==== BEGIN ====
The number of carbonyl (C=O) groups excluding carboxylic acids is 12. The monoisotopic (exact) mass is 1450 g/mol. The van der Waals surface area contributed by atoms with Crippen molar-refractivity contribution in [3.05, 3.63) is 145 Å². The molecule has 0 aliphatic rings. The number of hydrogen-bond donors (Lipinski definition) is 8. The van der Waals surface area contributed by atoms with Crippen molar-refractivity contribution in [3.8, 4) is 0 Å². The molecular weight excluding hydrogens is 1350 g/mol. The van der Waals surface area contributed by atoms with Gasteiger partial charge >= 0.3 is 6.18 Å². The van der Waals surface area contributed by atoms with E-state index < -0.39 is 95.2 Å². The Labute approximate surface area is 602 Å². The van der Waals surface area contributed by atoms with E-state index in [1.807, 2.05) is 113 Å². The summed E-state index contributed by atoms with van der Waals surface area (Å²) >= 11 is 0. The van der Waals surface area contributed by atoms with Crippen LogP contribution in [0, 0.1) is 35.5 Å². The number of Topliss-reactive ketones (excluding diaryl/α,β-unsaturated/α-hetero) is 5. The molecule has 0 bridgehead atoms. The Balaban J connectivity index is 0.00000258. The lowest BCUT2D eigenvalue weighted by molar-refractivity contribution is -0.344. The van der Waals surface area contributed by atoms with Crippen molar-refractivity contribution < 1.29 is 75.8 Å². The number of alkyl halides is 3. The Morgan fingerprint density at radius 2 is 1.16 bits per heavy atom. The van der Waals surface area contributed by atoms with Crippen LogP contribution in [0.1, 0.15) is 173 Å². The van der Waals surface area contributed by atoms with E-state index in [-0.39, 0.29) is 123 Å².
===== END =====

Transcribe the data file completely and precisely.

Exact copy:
The number of carbonyl (C=O) groups excluding carboxylic acids is 12. The monoisotopic (exact) mass is 1450 g/mol. The van der Waals surface area contributed by atoms with Crippen molar-refractivity contribution in [3.05, 3.63) is 145 Å². The molecule has 0 aliphatic rings. The number of hydrogen-bond donors (Lipinski definition) is 8. The van der Waals surface area contributed by atoms with Crippen molar-refractivity contribution in [3.8, 4) is 0 Å². The molecular weight excluding hydrogens is 1350 g/mol. The van der Waals surface area contributed by atoms with Gasteiger partial charge >= 0.3 is 6.18 Å². The van der Waals surface area contributed by atoms with E-state index < -0.39 is 95.2 Å². The Labute approximate surface area is 602 Å². The van der Waals surface area contributed by atoms with E-state index in [1.807, 2.05) is 113 Å². The summed E-state index contributed by atoms with van der Waals surface area (Å²) >= 11 is 0. The van der Waals surface area contributed by atoms with Crippen LogP contribution in [0, 0.1) is 35.5 Å². The number of Topliss-reactive ketones (excluding diaryl/α,β-unsaturated/α-hetero) is 5. The molecule has 0 bridgehead atoms. The Balaban J connectivity index is 0.00000258. The lowest BCUT2D eigenvalue weighted by molar-refractivity contribution is -0.344. The van der Waals surface area contributed by atoms with Crippen molar-refractivity contribution < 1.29 is 75.8 Å². The number of alkyl halides is 3. The Morgan fingerprint density at radius 2 is 1.16 bits per heavy atom. The van der Waals surface area contributed by atoms with Crippen LogP contribution in [0.1, 0.15) is 173 Å². The van der Waals surface area contributed by atoms with E-state index in [-0.39, 0.29) is 123 Å².